The French Football Federation (FFF) has donated grassroots equipment on the Caribbean island of Saint Martin as part of the recovery effort following Hurricane Irma. It has also worked with the Chinese FA to share best practices in coaching and will donate communication kits for referees to help nurture the game in Costa Rica.
The German Football Association (DFB) has created online education courses (International Instructors Course and Future Leaders in Football) that will support its partner associations outside Europe. It will also send football equipment to Botswana, Jordan and Namibia.
The Hungarian Football Federation (MLSZ) has organised a 12-day training camp for Mongolia’s A team, while also helping Liberia improve its medical provisions with the donation of stretchers and defibrillators.
The Italian Football Federation (FIGC) has welcomed the Qatar Under-16 team for friendlies, and shared best practice and knowledge with the Qataris on technical development and nutrition.
The Royal Netherlands Football Association (KNVB) has focused on coach development. It has held women’s football coaching courses in the Caribbean, welcoming participants from Aruba, Bonaire and Curaçao, as well as an international advanced coaching course with visitors from nine countries (Egypt, Ghana, India, Indonesia, Lebanon, Palestine, Qatar, Syria and Tunisia).
The Portuguese Football Federation’s (FPF) work has centred on Portuguese-speaking countries in Africa, completing social training programmes in Angola, Cape Verde, Guinea Bissau, Mozambique and São Tomé.
The Football Union of Russia (FUR) has used the popularity of futsal in the region to direct its Assist funding towards organising a grassroots indoor tournament in which teams from Mongolia and the Kyrgyz Republic took part.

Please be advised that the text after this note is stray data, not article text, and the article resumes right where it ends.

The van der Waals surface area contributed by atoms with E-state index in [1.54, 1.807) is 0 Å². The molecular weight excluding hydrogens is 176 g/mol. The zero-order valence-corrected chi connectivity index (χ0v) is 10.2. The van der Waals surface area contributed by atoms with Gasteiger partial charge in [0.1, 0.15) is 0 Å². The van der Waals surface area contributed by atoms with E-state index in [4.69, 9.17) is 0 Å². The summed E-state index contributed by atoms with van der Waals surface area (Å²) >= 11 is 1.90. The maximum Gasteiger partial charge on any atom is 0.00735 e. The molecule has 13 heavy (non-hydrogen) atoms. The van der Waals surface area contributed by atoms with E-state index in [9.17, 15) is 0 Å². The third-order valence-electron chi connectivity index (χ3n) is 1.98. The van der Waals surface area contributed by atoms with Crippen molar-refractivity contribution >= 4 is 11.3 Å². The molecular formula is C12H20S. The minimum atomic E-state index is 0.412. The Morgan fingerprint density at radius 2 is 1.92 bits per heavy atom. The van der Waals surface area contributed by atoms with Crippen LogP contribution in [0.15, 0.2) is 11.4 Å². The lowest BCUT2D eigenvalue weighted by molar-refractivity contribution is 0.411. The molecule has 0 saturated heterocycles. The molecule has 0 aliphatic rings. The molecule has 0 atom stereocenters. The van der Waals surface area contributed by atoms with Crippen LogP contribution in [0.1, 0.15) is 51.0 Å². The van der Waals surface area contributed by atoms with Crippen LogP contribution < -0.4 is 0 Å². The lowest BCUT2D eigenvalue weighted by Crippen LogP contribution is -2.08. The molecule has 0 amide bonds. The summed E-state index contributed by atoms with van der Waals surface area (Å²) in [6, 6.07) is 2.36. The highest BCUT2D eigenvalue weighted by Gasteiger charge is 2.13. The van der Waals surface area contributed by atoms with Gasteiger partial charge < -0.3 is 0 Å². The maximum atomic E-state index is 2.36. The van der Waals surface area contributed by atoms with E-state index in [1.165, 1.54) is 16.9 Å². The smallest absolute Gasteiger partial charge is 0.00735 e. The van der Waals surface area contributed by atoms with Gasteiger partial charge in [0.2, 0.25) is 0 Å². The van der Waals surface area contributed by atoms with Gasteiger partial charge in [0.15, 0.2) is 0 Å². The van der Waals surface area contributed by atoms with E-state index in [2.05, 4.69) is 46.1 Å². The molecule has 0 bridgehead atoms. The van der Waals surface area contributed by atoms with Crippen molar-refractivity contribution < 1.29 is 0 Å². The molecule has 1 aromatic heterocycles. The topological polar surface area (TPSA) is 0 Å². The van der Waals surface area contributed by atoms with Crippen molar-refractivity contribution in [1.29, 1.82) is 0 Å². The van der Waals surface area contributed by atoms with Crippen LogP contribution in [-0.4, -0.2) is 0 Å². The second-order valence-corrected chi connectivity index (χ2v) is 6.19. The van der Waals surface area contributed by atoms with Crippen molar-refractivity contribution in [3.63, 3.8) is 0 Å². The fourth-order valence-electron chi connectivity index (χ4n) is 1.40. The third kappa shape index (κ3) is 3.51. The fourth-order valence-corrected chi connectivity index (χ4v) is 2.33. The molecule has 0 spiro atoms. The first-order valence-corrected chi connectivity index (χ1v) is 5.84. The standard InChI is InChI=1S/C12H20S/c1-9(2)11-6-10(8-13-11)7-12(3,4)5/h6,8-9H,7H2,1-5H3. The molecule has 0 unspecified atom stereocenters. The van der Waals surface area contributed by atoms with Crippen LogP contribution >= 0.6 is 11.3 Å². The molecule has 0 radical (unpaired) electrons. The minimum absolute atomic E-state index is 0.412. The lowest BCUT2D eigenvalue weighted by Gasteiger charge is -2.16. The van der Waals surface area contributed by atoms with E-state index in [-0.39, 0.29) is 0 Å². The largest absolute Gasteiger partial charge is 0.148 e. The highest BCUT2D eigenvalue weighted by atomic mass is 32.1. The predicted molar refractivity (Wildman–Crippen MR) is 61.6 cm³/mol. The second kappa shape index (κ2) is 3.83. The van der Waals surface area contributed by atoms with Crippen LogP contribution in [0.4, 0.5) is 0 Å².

The Scottish FA has donated equipment to the Bahamas FA following hurricane devastation in the country, helping rebuild efforts and ensuring the game can continue to thrive on the islands.
The Slovak Football Association (SFZ) helped fund the repairs of pitches and floodlights in the US Virgin Islands following Hurricane Irma, also working in Botswana to purchase portacabins for changing rooms and host a training camp for the country’s women’s national team.
In Honduras, the Royal Spanish Football Federation (RFEF) will this month organise coach education and capacity-building courses, donating IT and football equipment to benefit the national football association.
In the Turks and Caicos Islands, the Swedish Football Association (SvFF) has donated spectator seating for beach soccer pitches, and is working to share expertise and best practices through youth coach education programmes.
The Swiss Football Association (ASF-SFV) has helped renovate floodlighting in Puerto Rico following hurricane damage.
The Turkish Football Federation (TFF) invited South Korea’s Under-16 national team to participate in the Aegean Cup tournament, providing elite youth players from both nations with valuable experience of facing international opposition.
The Football Association of Wales (FAW) has delivered coach education and football development programmes for Welsh coaches based across the United States.